Good content is rare


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Jacques de Villiers is interviewed by Coup Magazine on copywriting

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Good content is rare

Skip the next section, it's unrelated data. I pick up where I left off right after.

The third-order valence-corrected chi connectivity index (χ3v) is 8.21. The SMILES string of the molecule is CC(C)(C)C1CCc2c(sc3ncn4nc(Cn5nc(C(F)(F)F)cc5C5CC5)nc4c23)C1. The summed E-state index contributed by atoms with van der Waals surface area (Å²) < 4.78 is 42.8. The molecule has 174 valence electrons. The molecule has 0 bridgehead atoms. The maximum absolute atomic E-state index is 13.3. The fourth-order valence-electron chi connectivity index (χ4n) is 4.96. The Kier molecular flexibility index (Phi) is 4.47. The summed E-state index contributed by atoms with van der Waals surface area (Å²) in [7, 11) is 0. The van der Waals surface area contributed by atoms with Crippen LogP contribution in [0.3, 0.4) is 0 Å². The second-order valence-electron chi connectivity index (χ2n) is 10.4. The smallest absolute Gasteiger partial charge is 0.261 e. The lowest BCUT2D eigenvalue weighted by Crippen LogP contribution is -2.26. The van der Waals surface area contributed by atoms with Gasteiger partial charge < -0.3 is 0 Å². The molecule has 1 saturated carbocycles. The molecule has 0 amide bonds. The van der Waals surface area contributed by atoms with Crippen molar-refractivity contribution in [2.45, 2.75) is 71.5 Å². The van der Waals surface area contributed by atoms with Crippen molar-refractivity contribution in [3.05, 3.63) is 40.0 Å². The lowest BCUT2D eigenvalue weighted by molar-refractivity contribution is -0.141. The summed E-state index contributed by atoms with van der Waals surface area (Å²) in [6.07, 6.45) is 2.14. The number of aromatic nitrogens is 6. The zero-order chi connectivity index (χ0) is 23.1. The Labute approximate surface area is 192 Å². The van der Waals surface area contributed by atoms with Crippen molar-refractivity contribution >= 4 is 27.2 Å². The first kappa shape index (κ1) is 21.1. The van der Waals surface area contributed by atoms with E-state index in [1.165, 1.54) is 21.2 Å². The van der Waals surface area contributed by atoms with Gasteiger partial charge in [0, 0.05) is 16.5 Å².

1. 1.  rare”,   nt   is d  c o nte “ Goo the art of copywriting with Jacques de VilliersBy Nikita Gomes AchadinhaWriting. When I hear that word I automatically think of De Villiers started out in sales but soon realised thatink, pens, paper, the good ol’ days. In reality, that’s all generating leads was a huge part of good sales practicevery much a thing of the past; nowadays we are all so and was brought on by marketing, promoting him toattached to our BlackBerrys, iPads and computer screens enter the marketing arena. “People say, ‘I want a marketerthat physically picking up a pen and writing something or a copywriter’, no you don’t. You want someone whodown feels unnatural. However, some traditions need can generate leads and can help you convert them;to be kept alive, certain old practices still work today and, that is all you want and that is what this business isin some cases, the methods and theories developed in about.” Funny how I have always thought of marketingthe dinosaur years are still the most effective ones today. and sales as separate entities, but as de Villiers pointedThis is certainly true for copywriting in the marketing out, while the sad reality is that they are disconnected,and sales industry, or so believes Jacques de Villiers, they should be working together. “They don’t have awho says it’s still copy that really drives your sales. I sat common vision; they don’t understand that they aredown to get a closer look at his reasoning following his actually working towards the same thing.” Humorously,address at the Marketing Indaba – if you are starting a he explains how sales people tend to see marketers asbusiness or have a brand that perhaps needs to refresh “prima donnas”, while marketers see sales types as beingits marketing strategies, now would be a good time to quite “boorish” as they are the ones that attack the sale.start paying attention. “Marketing is Sandton and Sales is Roodepoort.” COUP JANUARY 2012 04